The Delaware Chancery Court’s recent opinion in Owen v. Cannon has garnered little notice or press coverage, but deserves attention not only because the hybrid fiduciary duty-appraisal decision is Chancellor Bouchard’s first foray into the appraisal space, but because it reinforces some basic appraisal tenets and yet also bucks what some have called a recent trend of merger price rulings.

The transaction arose from the interactions of the company’s three main principals: Nate Owen, the founder and president of the firm at the center of the lawsuit, Energy Services Group; his brother Bryn, who worked at ESG directly under Nate; and Lynn Cannon, who put up the capital for the Company.  Bryn and Cannon eventually forced Nate out of his job as president (with Cannon being his replacement), and cashed out in a short-form merger Nate’s significant minority stake in ESG for just under $20/share.  After applying a discounted cash flow analysis, and no other valuation methods, Chancellor Bouchard awarded Nate approximately $42 million for his 1.32 million shares of ESG, or just under $32/share.  The Chancellor’s $12/share premium is a departure from a recent slate of appraisal actions, including Ramtron and Ancestry.com, in which the Court of Chancery has rejected income- or market-based valuation methodologies while looking simply to the merger price as fair value.

In his lengthy opinion, Chancellor Bouchard reaffirms a number of bedrock principles of the appraisal analysis:

  • The primacy of the DCF. According to Chancellor Bouchard, the discounted cash flow valuation methodology is the preferred manner in which to determine fair value because “it is the [valuation] approach that merits the greatest confidence within the financial community.”  Chancellor Bouchard’s view on the use of transaction price as proof of fair value was not tested in Owen, as both valuation experts in the case used a DCF exclusively and the Chancellor thus had no occasion to opine on the merits of merger price or any other metric to determine fair value.
  • Reliable management projections can be dispositive. Of course, a DCF is only as good as its inputs.  Much of the Chancellor’s exhaustive 80-page opinion was dedicated to whether or not he could rely on management projections created by Cannon in 2013 in connection with Nate’s buy-out.  Chancellor Bouchard determined that he could, in large part because Cannon created the projections when he was already trying to force Nate out of the company (meaning that the projections already had conservative assumptions baked in), and ESG submitted the projections to Citizens Bank to obtain a $25 million revolver (meaning that it would be a federal crime if the projections were false).  In contrast, the Chancellor applied well-settled Delaware law in rejecting defendants’ expert’s post hoc, litigation-driven projections in their entirety.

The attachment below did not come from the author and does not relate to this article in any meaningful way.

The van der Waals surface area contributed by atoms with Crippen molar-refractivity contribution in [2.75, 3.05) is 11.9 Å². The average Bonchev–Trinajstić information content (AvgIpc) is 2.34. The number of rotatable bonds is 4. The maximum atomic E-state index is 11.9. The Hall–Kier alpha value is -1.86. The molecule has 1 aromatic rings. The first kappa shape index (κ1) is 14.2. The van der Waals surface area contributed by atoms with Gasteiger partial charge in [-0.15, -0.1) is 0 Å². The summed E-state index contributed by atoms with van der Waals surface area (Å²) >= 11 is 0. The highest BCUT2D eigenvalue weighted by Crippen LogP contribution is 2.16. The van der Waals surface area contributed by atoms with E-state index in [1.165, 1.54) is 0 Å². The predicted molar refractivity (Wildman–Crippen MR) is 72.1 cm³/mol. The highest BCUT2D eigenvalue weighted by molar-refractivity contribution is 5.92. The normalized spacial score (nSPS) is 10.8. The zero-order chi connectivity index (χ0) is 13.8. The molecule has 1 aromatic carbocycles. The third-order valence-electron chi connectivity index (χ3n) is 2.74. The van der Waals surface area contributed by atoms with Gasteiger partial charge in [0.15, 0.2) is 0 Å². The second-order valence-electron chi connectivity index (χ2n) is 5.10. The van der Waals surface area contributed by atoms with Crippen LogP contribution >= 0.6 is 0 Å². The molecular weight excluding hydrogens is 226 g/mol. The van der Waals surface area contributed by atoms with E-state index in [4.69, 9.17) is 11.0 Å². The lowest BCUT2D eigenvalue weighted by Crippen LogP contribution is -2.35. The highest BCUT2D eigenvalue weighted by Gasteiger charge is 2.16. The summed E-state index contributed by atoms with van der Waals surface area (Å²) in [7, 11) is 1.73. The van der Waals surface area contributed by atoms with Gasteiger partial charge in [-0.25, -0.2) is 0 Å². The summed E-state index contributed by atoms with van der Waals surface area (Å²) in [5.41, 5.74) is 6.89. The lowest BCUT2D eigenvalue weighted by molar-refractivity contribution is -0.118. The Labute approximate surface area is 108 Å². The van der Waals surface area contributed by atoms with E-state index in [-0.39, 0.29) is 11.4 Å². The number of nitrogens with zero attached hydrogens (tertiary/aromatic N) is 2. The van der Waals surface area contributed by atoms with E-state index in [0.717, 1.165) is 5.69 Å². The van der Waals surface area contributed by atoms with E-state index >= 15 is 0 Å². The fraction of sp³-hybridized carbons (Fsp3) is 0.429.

• Tax treatment can mean real money. ESG was a subchapter S corporation, meaning that (unlike in a subchapter C corporation) ESG’s income was only taxed once, at the stockholder’s income rate.  Because Delaware law requires a shareholder in an appraisal to be paid “for that which has been taken from him,” and a “critical component” of what was taken from Nate was the “tax advantage” of owning shares in a subchapter S corporation, Chancellor Bouchard adopted Nate’s argument that the Court’s DCF should be tax affected to take into account ESG’s subchapter S status.  Under the hypothetical posed by the Chancellor in Owen, S Corp tax treatment means a nearly $14 boon to an investor for every $100 of income.
  • Absent identifiable risk of insolvency, inflation is the floor for a terminal growth rate, with a premium to inflation being appropriate for profitable companies. The DCF’s terminal growth rate — which is intended to capture a firm’s future growth rate while still recognizing that firms cannot over time grow materially in excess of the economy’s real growth — is a critical DCF input.  (We described one way to calculate terminal growth here, in an earlier post in our “Valuation Basics Series”).  Applying Delaware precedent, Chancellor Bouchard determined that it was appropriate to set the terminal growth rate at 3%, a “modest” 100 basis points premium over the Fed’s projected 2% inflation rate.  According to the Chancellor (quoting a 2010 Delaware Supreme Court decision), “the rate of inflation is the floor for a terminal value estimate for a solidly profitable company that does not have an identifiable risk of insolvency.”  Chancellor Bouchard, however, rejected Nate’s suggested 5% terminal growth rate (above nominal GDP growth) as too high for ESG, a company facing increasing competitive pressures whose years of rapid growth may have been behind it.

The Chancellor also found breaches of fiduciary duties, generally agreeing that, by Nate’s description, the merger was conducted in a “boom, done, Blitzkrieg style,” with Nate having been given notice (by sheriff’s service) on Friday, May 3, 2013 of a Monday, May 6, 2013 special meeting of shareholders to vote on the merger.  This was especially egregious as ESG had never before held a formal board meeting until Cannon and Bryn orchestrated two such last-minute meetings, the first one being to terminate Nate’s employment with ESG (which meeting Nate found out about while tending to a health issue for his wife).  The May 6 meeting was conducted despite Nate’s request for an adjournment, and the meeting was overseen by an armed guard who stood “at the door with a gun at his hip.”  Nevertheless, the damages award for the fiduciary duty claims equaled those decided by Chancellor Bouchard’s appraisal ruling.

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